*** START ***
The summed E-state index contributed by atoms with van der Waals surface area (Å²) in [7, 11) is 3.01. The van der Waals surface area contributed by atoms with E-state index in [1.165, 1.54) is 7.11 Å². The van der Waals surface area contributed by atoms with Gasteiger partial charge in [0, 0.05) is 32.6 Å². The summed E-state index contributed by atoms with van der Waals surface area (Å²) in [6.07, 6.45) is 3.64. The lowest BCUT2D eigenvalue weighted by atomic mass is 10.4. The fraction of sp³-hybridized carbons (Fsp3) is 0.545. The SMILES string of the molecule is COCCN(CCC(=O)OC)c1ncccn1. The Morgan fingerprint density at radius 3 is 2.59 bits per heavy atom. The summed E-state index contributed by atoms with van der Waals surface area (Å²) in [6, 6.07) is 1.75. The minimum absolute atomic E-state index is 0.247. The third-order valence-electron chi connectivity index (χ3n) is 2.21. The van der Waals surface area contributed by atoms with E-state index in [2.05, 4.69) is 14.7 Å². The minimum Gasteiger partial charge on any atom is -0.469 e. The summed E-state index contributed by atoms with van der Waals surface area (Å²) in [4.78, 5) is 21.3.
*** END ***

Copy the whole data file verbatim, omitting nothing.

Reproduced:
The summed E-state index contributed by atoms with van der Waals surface area (Å²) in [7, 11) is 3.01. The van der Waals surface area contributed by atoms with E-state index in [1.165, 1.54) is 7.11 Å². The van der Waals surface area contributed by atoms with Gasteiger partial charge in [0, 0.05) is 32.6 Å². The summed E-state index contributed by atoms with van der Waals surface area (Å²) in [6.07, 6.45) is 3.64. The lowest BCUT2D eigenvalue weighted by atomic mass is 10.4. The fraction of sp³-hybridized carbons (Fsp3) is 0.545. The SMILES string of the molecule is COCCN(CCC(=O)OC)c1ncccn1. The Morgan fingerprint density at radius 3 is 2.59 bits per heavy atom. The summed E-state index contributed by atoms with van der Waals surface area (Å²) in [6, 6.07) is 1.75. The minimum absolute atomic E-state index is 0.247. The third-order valence-electron chi connectivity index (χ3n) is 2.21. The van der Waals surface area contributed by atoms with E-state index in [2.05, 4.69) is 14.7 Å². The minimum Gasteiger partial charge on any atom is -0.469 e. The summed E-state index contributed by atoms with van der Waals surface area (Å²) in [4.78, 5) is 21.3.